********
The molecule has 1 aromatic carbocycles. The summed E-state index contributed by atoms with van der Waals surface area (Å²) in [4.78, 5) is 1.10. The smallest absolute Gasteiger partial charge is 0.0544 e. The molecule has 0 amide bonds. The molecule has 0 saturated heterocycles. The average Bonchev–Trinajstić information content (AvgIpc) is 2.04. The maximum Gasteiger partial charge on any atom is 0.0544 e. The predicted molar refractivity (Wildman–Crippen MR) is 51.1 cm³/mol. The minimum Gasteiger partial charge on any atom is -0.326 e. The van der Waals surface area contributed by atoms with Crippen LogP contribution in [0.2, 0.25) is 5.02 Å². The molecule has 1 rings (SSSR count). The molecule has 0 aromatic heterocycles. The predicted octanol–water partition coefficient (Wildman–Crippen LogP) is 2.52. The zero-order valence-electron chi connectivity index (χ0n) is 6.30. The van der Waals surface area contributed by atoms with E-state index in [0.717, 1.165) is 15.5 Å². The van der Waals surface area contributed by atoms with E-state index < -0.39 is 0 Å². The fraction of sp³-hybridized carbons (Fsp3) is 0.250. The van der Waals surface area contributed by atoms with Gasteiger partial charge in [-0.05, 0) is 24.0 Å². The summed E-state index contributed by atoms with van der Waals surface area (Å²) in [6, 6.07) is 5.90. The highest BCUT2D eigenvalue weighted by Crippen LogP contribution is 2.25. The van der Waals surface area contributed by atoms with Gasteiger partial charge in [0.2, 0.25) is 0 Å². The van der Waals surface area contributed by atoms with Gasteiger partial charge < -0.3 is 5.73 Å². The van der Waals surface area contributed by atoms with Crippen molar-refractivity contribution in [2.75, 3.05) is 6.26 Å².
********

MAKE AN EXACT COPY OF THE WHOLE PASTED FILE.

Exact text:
The molecule has 1 aromatic carbocycles. The summed E-state index contributed by atoms with van der Waals surface area (Å²) in [4.78, 5) is 1.10. The smallest absolute Gasteiger partial charge is 0.0544 e. The molecule has 0 amide bonds. The molecule has 0 saturated heterocycles. The average Bonchev–Trinajstić information content (AvgIpc) is 2.04. The maximum Gasteiger partial charge on any atom is 0.0544 e. The predicted molar refractivity (Wildman–Crippen MR) is 51.1 cm³/mol. The minimum Gasteiger partial charge on any atom is -0.326 e. The van der Waals surface area contributed by atoms with Crippen LogP contribution in [0.2, 0.25) is 5.02 Å². The molecule has 1 rings (SSSR count). The molecule has 0 aromatic heterocycles. The predicted octanol–water partition coefficient (Wildman–Crippen LogP) is 2.52. The zero-order valence-electron chi connectivity index (χ0n) is 6.30. The van der Waals surface area contributed by atoms with E-state index in [0.717, 1.165) is 15.5 Å². The van der Waals surface area contributed by atoms with E-state index < -0.39 is 0 Å². The fraction of sp³-hybridized carbons (Fsp3) is 0.250. The van der Waals surface area contributed by atoms with Gasteiger partial charge in [-0.05, 0) is 24.0 Å². The summed E-state index contributed by atoms with van der Waals surface area (Å²) in [6, 6.07) is 5.90. The highest BCUT2D eigenvalue weighted by Crippen LogP contribution is 2.25. The van der Waals surface area contributed by atoms with Gasteiger partial charge in [0.2, 0.25) is 0 Å². The van der Waals surface area contributed by atoms with Gasteiger partial charge < -0.3 is 5.73 Å². The van der Waals surface area contributed by atoms with Crippen molar-refractivity contribution in [2.75, 3.05) is 6.26 Å².